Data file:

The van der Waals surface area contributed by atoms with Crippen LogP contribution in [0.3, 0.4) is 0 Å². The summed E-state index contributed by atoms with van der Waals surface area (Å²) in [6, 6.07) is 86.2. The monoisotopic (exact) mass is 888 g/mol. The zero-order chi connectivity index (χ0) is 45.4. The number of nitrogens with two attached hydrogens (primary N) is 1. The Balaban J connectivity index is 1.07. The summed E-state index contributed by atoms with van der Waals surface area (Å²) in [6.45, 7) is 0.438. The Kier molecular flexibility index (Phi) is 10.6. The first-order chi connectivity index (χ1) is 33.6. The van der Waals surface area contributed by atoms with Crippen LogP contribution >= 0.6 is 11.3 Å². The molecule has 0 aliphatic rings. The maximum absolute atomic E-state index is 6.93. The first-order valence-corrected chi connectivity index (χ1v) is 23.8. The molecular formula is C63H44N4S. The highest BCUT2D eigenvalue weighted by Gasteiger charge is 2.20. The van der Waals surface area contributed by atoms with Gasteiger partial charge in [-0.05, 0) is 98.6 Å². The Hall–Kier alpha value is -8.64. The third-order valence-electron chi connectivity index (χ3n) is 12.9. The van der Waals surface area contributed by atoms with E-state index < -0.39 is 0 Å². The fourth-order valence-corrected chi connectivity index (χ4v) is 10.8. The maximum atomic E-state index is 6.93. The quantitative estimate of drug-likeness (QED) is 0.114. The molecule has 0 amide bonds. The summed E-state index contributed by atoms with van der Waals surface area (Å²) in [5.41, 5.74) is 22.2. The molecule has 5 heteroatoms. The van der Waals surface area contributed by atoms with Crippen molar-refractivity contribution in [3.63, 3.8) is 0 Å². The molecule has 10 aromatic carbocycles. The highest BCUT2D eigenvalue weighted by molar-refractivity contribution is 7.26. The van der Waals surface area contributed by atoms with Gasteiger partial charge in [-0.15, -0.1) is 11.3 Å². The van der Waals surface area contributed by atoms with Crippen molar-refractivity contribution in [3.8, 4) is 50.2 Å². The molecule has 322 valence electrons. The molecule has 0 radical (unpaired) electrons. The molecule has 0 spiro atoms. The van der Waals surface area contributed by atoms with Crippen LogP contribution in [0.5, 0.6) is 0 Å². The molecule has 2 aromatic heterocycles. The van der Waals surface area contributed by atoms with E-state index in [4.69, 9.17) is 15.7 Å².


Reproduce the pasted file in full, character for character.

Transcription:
The van der Waals surface area contributed by atoms with Crippen LogP contribution in [0.3, 0.4) is 0 Å². The summed E-state index contributed by atoms with van der Waals surface area (Å²) in [6, 6.07) is 86.2. The monoisotopic (exact) mass is 888 g/mol. The zero-order chi connectivity index (χ0) is 45.4. The number of nitrogens with two attached hydrogens (primary N) is 1. The Balaban J connectivity index is 1.07. The summed E-state index contributed by atoms with van der Waals surface area (Å²) in [6.45, 7) is 0.438. The Kier molecular flexibility index (Phi) is 10.6. The first-order chi connectivity index (χ1) is 33.6. The van der Waals surface area contributed by atoms with Crippen LogP contribution >= 0.6 is 11.3 Å². The molecule has 0 aliphatic rings. The maximum absolute atomic E-state index is 6.93. The first-order valence-corrected chi connectivity index (χ1v) is 23.8. The molecular formula is C63H44N4S. The highest BCUT2D eigenvalue weighted by Gasteiger charge is 2.20. The van der Waals surface area contributed by atoms with Gasteiger partial charge in [-0.05, 0) is 98.6 Å². The Hall–Kier alpha value is -8.64. The third-order valence-electron chi connectivity index (χ3n) is 12.9. The van der Waals surface area contributed by atoms with E-state index < -0.39 is 0 Å². The fourth-order valence-corrected chi connectivity index (χ4v) is 10.8. The maximum atomic E-state index is 6.93. The quantitative estimate of drug-likeness (QED) is 0.114. The molecule has 0 amide bonds. The summed E-state index contributed by atoms with van der Waals surface area (Å²) in [5.41, 5.74) is 22.2. The molecule has 5 heteroatoms. The van der Waals surface area contributed by atoms with Crippen molar-refractivity contribution in [3.63, 3.8) is 0 Å². The molecule has 10 aromatic carbocycles. The highest BCUT2D eigenvalue weighted by molar-refractivity contribution is 7.26. The van der Waals surface area contributed by atoms with Gasteiger partial charge in [-0.15, -0.1) is 11.3 Å². The van der Waals surface area contributed by atoms with Crippen molar-refractivity contribution in [3.8, 4) is 50.2 Å². The molecule has 322 valence electrons. The molecule has 0 radical (unpaired) electrons. The molecule has 0 spiro atoms. The van der Waals surface area contributed by atoms with Crippen LogP contribution in [0.5, 0.6) is 0 Å². The molecule has 2 aromatic heterocycles. The van der Waals surface area contributed by atoms with E-state index in [4.69, 9.17) is 15.7 Å².